Home made white lasagna for the Easter table

It is the beginning of the first week of Spring and, in the range of crops at the food store, we might find the asparagus that can be chosen as privileged ingredient of several dishes for the Easter table. During the last weekend, I made some different kind of fresh pasta at home. For the dough, according to the gastronomy tradition of my region, Apulia, I used simply good local flours (Senatore Cappelli and semola) and water. No eggs were necessary and, in this way, the dish could be a bit lighter. What is more, you can store the fresh pasta in the fridge for a couple of days. At this proper, for example, I use to alternate layers of lasagna on layers of fridge papers that are cut of similar sizes of lasagnas and store them accurately in the fridge.

As for the recipe about white lasagna dish, you need few simple steps for making it. 1. After removing the lower wooden ends of the asparagus (you need three or four per person), steam them for five minutes and then put them in a pan with a couple of spoons of extra virgin olive oil, a fragrant idea of garlic and cook them for few minutes more. 2. Make a smooth velvet Béchamel sauce. Melt some butter (I used about 30/40g), add a very small idea of garlic in the pan, if you like it. At this point, out of the small cooker, add slowly some all purpose flour (I used a couple of soup spoons) and mix it with the butter. Work it very well in order to dissolve each lump and have a smooth roux. Back on the small stove, add gently hot milk (250 or 300 ml) and keep on stirring and whipping until the white sauce is done. Add a sprinkle of salt, grated nutmeg and melt one or two generous handfuls of grated Rodez cheese (please, see the previous recipe – crêpes). 3. Cook lasagna pasta for about 5 minutes in salt boiling water. Then, strain and leave lasagna to dry on a clean towel on the table. Before starting with layers of lasagna, pour a couple of soup spoons of béchamel sauce on the surface of the cocottes and then alternate n. 4 layers of lasagna with béchamel sauce, asparagus and pieces of mozzarella cheese. 4. Place in the oven 180°C/200°C for about ten minutes (please, don’t leave it too long, in order to still have a moist surface) and then serve it very warm. I hope you enjoy the recipe and wish everybody ‘bon appétit‘.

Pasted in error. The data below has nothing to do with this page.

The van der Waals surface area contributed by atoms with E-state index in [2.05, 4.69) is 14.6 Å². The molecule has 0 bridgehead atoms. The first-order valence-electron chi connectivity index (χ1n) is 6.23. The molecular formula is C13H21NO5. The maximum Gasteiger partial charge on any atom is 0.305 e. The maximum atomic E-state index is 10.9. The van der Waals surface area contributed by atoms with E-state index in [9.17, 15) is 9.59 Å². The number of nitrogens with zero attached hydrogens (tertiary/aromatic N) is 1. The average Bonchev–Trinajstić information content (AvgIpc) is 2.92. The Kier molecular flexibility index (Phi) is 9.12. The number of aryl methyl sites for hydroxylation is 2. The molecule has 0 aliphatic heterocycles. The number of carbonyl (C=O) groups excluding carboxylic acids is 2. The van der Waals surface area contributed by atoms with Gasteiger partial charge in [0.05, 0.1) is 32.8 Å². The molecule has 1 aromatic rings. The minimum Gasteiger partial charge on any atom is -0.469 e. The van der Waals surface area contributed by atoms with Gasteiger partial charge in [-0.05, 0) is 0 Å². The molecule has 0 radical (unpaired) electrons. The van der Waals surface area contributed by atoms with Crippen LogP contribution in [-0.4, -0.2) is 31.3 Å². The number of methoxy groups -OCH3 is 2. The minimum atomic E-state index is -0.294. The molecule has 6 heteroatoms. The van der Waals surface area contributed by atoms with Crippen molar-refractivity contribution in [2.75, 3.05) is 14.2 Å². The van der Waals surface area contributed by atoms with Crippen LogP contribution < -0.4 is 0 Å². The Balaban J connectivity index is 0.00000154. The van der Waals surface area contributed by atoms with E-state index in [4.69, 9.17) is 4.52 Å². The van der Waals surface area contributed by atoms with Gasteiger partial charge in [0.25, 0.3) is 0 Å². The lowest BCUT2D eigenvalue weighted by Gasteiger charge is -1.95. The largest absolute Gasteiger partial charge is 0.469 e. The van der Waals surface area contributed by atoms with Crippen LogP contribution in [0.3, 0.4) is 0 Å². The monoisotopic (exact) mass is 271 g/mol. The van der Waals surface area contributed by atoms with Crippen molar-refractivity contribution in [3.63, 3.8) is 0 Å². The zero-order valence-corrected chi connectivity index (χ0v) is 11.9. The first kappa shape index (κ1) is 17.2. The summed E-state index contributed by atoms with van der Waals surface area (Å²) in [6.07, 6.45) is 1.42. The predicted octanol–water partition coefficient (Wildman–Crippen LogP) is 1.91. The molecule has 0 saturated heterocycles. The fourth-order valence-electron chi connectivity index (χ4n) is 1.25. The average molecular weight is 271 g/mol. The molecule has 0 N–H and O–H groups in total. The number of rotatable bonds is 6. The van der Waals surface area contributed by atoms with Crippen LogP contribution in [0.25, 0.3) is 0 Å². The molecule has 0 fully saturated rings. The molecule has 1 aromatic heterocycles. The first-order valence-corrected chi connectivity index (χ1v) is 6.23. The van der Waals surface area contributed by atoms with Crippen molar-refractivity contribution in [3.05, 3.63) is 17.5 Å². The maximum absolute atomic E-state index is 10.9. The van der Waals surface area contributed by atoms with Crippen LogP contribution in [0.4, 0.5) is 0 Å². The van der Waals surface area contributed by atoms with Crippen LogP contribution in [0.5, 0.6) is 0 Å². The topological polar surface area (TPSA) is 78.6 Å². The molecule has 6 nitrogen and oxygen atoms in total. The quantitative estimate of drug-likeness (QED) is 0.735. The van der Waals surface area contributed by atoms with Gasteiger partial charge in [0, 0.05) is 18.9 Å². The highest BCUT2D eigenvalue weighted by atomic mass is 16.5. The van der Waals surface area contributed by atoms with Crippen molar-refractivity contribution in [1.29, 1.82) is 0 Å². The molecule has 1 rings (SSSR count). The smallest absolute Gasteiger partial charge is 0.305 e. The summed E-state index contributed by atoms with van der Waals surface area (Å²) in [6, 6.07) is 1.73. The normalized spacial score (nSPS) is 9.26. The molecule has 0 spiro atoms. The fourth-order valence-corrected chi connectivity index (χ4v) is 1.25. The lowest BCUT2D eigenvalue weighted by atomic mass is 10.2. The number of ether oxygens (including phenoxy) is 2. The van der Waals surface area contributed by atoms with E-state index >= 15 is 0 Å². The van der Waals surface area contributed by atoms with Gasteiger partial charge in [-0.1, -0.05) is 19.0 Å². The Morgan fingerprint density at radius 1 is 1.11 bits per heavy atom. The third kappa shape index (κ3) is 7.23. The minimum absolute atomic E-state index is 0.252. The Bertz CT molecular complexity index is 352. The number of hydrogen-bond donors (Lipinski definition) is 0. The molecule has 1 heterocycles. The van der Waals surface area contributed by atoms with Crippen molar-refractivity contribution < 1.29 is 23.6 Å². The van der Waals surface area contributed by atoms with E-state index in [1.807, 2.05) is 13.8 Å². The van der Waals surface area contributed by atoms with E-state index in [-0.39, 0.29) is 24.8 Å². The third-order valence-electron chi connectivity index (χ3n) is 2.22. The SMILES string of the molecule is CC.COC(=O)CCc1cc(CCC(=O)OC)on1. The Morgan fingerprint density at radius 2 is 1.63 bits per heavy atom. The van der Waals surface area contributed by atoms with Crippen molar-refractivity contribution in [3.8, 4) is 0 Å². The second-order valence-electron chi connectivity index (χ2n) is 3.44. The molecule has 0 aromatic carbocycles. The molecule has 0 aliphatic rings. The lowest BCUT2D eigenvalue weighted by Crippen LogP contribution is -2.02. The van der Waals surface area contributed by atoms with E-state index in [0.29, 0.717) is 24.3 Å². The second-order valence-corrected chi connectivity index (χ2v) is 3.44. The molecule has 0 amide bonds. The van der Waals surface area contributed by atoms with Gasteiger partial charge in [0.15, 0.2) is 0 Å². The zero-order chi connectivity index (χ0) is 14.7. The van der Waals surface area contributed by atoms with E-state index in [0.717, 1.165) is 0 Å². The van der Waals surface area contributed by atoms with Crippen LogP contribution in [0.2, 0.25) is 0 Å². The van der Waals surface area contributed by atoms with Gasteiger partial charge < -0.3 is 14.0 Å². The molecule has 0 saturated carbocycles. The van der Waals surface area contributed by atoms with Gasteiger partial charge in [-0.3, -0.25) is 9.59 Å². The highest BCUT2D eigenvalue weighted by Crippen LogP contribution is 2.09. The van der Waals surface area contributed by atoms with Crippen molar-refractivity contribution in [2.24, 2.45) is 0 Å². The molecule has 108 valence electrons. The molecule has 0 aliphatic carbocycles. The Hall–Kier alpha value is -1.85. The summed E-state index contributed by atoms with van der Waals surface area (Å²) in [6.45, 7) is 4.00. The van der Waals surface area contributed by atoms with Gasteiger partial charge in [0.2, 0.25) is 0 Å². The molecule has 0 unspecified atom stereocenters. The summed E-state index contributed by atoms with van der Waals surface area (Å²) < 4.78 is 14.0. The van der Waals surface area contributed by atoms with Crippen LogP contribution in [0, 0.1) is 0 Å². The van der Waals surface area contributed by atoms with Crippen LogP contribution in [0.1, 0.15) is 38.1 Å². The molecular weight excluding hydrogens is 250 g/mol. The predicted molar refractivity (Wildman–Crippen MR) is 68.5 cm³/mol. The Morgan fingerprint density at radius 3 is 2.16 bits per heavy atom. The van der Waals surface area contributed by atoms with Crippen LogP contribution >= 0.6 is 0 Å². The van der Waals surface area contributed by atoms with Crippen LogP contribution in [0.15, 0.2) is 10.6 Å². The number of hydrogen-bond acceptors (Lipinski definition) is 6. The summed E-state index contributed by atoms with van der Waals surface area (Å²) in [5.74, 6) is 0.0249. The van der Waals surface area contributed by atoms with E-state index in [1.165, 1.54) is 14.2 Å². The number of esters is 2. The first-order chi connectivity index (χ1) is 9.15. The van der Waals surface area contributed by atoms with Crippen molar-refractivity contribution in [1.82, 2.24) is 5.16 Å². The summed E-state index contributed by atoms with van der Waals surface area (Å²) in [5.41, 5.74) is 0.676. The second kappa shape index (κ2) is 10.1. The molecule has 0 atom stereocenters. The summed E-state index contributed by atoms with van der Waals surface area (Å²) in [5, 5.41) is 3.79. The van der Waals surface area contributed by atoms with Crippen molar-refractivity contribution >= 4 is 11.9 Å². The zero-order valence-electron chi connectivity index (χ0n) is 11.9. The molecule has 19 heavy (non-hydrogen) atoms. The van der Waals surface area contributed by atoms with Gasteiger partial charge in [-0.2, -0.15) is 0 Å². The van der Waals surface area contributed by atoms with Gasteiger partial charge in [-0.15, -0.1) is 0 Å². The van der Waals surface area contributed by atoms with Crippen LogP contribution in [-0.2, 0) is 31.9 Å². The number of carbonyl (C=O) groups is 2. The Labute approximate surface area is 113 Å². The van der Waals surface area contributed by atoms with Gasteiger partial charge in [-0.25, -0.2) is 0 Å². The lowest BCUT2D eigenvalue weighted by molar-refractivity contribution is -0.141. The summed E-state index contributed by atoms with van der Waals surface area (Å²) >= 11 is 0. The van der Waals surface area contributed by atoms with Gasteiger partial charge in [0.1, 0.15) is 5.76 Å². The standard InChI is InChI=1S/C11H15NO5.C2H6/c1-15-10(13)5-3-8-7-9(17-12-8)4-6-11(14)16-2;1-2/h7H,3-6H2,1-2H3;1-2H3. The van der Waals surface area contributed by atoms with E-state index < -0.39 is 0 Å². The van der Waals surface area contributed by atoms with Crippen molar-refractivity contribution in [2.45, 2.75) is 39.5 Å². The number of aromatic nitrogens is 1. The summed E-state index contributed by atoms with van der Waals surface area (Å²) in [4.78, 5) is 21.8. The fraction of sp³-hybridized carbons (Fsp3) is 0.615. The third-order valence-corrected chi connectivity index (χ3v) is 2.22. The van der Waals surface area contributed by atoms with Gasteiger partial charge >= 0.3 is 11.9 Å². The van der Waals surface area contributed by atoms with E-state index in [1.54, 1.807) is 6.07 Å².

Enjoy the music

Apulia, its unusual white dress of fluffy snow and a warm vegetable soup that tastes of simple life!

The Epiphany weekend is already behind us and Apulia region, mostly characterized by mild temperatures, even at winter time, like other places in Southern Italy, is extraordinarily wearing a white dress of fluffy snow in these days. Indeed, it is almost unusual to taste arctic weather and contemplate snowy landscapes, which are more typical of Northern European Countries, right in the small baroque styled towns and Mediterranean countrysides that cover the South of Apulia. There, the presence of the snow is attested only in very rare occasions in the years. Perhaps, according to the perspective of a very young child, who has never seen the snow before and watches it with amazed eyes for the first time, it represents a small gift under the Christmas tree: ‘NEVE’, that is the Italian noun for ‘SNOW’ and it will be associated by the child to the cold, light, white, tiny ‘thing’ from the first moment in his life he experienced it on. The silent snowing in the night, the bright sky and view during the day, the sound of walking steps deeping in the cold soft carpet along the narrow, winding streets of small centers, everything calls for new explorations of ancient corners forged in the tender honey shaded stones and snow.  After taking a long walk and wondering about the amazing beauty of nature, seen in tiny snowflakes, perhaps a good soup, to warm our bones, would be very welcome! The cosy space by the fireplace looks very inviting in these days and it reminds of older ages, when the ladies of the family daily cooked simple meals in those typical local pots on embers. So, I took homegrown peas from the freeze, (a taste of Spring season even at Winter time is an authentic bliss!) and prepared a cream for warm bruschettas as appetizer and a spicy cauliflower and barley soup (of course you may opt for spelt or rice, for example) as main dish. Here there are some suggestions: